Marion Bentley doesn’t like to sit still. She always has, and continues to lead an active lifestyle, regularly swimming, gardening, snowshoeing and spending time with her family. In 2006, she experienced unusual pain in her hip while downhill skiing, which she thought was most likely a pulled muscle. So, imagine her shock when she went to see her doctor and was diagnosed with multiple myeloma –a little-known blood cancer of the plasma cells.
“It completely came out of left field. I knew something was wrong, but I didn’t expect it would be cancer,” says Marion. “Myeloma is a challenging disease to diagnose as everyone presents in a different way. You’re the one that knows your body. If you feel something’s wrong, you need to pursue it.”
Marion has undergone two stem cell transplants as well as three spinal surgeries and is now on maintenance therapy. She considers herself very lucky to have had access to newly developed treatment options. It’s for this reason that she is determined to help raise awareness and funds to help find a cure for myeloma. Marion will be leading the 9th annual Sault Ste. Marie Multiple Myeloma March, taking place on Sunday, September 8, at 10 a.m., starting at the Bondar Pavilion in Roberta Bondar Park.
The Multiple Myeloma March is Myeloma Canada’s flagship fundraiser. Myeloma Canada, a charitable organization, is driven to improve the lives of those impacted by myeloma and to support research toward finding a cure. In its 11th year, the five-kilometre walk/run plays a crucial role in making this happen.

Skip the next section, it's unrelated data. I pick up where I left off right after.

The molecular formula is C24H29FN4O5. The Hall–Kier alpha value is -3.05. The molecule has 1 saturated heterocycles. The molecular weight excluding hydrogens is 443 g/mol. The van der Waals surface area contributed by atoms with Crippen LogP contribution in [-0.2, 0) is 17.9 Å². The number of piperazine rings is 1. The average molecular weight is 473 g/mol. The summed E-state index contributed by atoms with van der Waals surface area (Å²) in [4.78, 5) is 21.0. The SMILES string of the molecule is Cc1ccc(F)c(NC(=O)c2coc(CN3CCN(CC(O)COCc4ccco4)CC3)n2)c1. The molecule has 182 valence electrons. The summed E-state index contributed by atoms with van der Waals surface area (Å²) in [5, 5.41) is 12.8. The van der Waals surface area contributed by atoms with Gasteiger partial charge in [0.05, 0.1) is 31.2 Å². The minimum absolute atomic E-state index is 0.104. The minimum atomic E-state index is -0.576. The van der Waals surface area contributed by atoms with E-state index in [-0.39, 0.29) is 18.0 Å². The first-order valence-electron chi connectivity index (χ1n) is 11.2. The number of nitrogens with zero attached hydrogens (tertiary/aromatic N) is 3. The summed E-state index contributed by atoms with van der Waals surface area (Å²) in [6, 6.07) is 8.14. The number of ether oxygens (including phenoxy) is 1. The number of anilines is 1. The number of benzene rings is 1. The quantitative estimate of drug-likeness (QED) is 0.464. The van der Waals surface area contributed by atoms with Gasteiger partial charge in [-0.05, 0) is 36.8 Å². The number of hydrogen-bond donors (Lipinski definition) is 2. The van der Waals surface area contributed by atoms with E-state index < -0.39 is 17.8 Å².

“Myeloma patients have seen their treatment options increase exponentially over the past decade. Thanks to major strides in research, not only has quality of life improved but we’re encouraged to say that life expectancies have more than doubled in the past 15 years and this is continuing on an upward trend,” said Dr. Silvana Spadafora, Principal Investigator at the Algoma District Cancer Program. “We’re now seeing incredibly promising treatment options that are helping us to stay ahead of the disease, such as such as CAR T-Cell therapy, Bi-specific T-cell engagers (BiTEs), immunotherapies, and many more advances that are in development. For the first time, we can actually say that we’re getting closer to finding a cure. Investing in research is critical, which is why raising funds is more important than ever.”
Sault Ste. Marie is one of a record 28 communities across Canada participating in this year’s Multiple Myeloma March. Sault Ste. Marie’s financial objective is $16,000.
“The annual Multiple Myeloma March is not just a fun, but essential, community-building and fundraising event. Through the march, those whose lives have been touched by myeloma get to meet and connect with one another while raising funds for advancing critical clinical research. Each step taken is one that brings us closer to finding a cure,” said Martine Elias, Executive Director of Myeloma Canada.